“Neither Robinson nor Campanella would ever qualify as race-tainted gutless wonders, but as is always the case with deeply embedded prejudice, the arrival of one possible victim would erase for many all other evidence.”

The 1955 season, of course, was a triumph for Brooklyn. The race ended almost as soon as it began, the Dodgers taking a double-digit lead in the NL by June and unlike ’51, never giving it back. Ascending again as the unquestioned ace of the staff, Newcombe opened the season 10-0 in his first 11 starts (with a 2.44 ERA) and was 18-1 by the end of July.

Not for nothing, Newcombe was also a tremendous hitting pitcher at the peak of his skill. Bill James, who called Newcombe the best hitting pitcher of the 1950s, said that Newcombe’s 1955 season at the plate was “with the exception of one Wes Ferrell season and Babe Ruth, the best-hitting season by a pitcher in the 20th century.” Newcombe posted a .395 on-base percentage and .632 slugging percentage, thanks to an NL-record seven home runs, a triple and nine doubles – and added a cherry on top with a steal of home. Newcombe even had a .435 OBP in 23 pinch-hitting appearances.

In August, he pitched complete games in three consecutive losses in which the high-powered Brooklyn offense was held to a combined four runs. But Newcombe won his 20th game on September 5, and Brooklyn clinched the pennant on September 8, leading the league at the time by 17 games. That September, in contrast to previous years, Newcombe pitched only 20⅔ innings, finishing the regular season with a 20-5 record and 3.20 ERA (128 ERA+), leading the league in WHIP, walks per nine innings and strikeout-walk ratio, but also evincing renewed concerns about his health.

In their most memorable World Series, the Dodgers played seven games, and Newcombe won none. Set up to start Game 1, Newcombe surrendered leads of 2-0 in the second inning and 3-2 in the third, ultimately allowing six runs in 5⅔ innings of a 6-5 loss.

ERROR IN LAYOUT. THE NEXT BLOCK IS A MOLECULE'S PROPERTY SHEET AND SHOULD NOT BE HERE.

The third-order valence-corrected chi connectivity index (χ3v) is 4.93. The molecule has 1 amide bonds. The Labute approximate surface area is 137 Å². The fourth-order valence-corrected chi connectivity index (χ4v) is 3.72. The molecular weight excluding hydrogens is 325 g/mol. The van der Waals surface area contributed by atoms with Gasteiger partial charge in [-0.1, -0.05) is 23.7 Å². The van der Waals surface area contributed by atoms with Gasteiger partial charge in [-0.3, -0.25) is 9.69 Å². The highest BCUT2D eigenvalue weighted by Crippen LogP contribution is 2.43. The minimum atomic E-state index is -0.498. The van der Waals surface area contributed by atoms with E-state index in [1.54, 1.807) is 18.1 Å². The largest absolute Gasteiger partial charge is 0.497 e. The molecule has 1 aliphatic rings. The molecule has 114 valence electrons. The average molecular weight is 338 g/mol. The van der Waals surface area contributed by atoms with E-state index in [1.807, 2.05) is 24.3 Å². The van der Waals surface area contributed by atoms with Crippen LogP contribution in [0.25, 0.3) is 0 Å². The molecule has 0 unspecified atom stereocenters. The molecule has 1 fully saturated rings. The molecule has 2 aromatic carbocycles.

McGowen wrote that Newcombe, who “didn’t linger around the clubhouse” to meet the press, “wasn’t happy about his showing and neither, for that matter, was Alston and the rest of the boys.”

“No, I don’t think he was as fast as I’ve seen him,” Alston said. “He wasn’t overpowering.”

Billy Loes started Game 2 (also a defeat), followed by Johnny Podres in Game 3 and Erskine in Game 4 (both wins). But when Newcombe could have started Game 5 on three days’ rest, Alston went with rookie Roger Craig, who had made 10 starts all year and was pitching in the Piedmont League a year earlier. When Newcombe could have started Game 6 on four days’ rest, Alston went with Karl Spooner, who hadn’t finished the fourth inning in a start in nearly four weeks. And for Game 7, it was not Newcombe. It was the 23-year-old Podres. Alston told reporters before Game 6 that “Newk has had the flu, a sore arm and a sore back.”

Deprived of individual glory in the World Series, Newcombe wasn’t denied his place in the celebration. “Newcombe, so fastidious that he once threatened violence if a pennant celebration left beer on his clothes, allowed Duke Snider to fill his hat with Schaefer and then press it down on his head,” wrote D’Antonio.

Newcombe came back in 1956 to achieve the pièce de résistance of his career, winning baseball’s inaugural Cy Young Award and in turn becoming the first in history to win Cy Young and MVP honors in the same season. He even almost fulfilled those outrageous predictions of a 30-win season, finishing 27-7 with a career-best 3.06 ERA (131 ERA+), and an MLB-leading 0.99 WHIP. Again, he was the Dodgers’ iron man and then some (18 complete games, including six consecutive starts from July 20-August 11 with a 0.67 ERA), beginning his September with an 11-inning, 3-1 victory over the Giants and climaxing with 20⅓ innings in the season’s final eight days, capped by 7⅓ innings in the 8-6 victory over the Pirates that clinched the defending World Series champions’ fourth NL pennant in five years.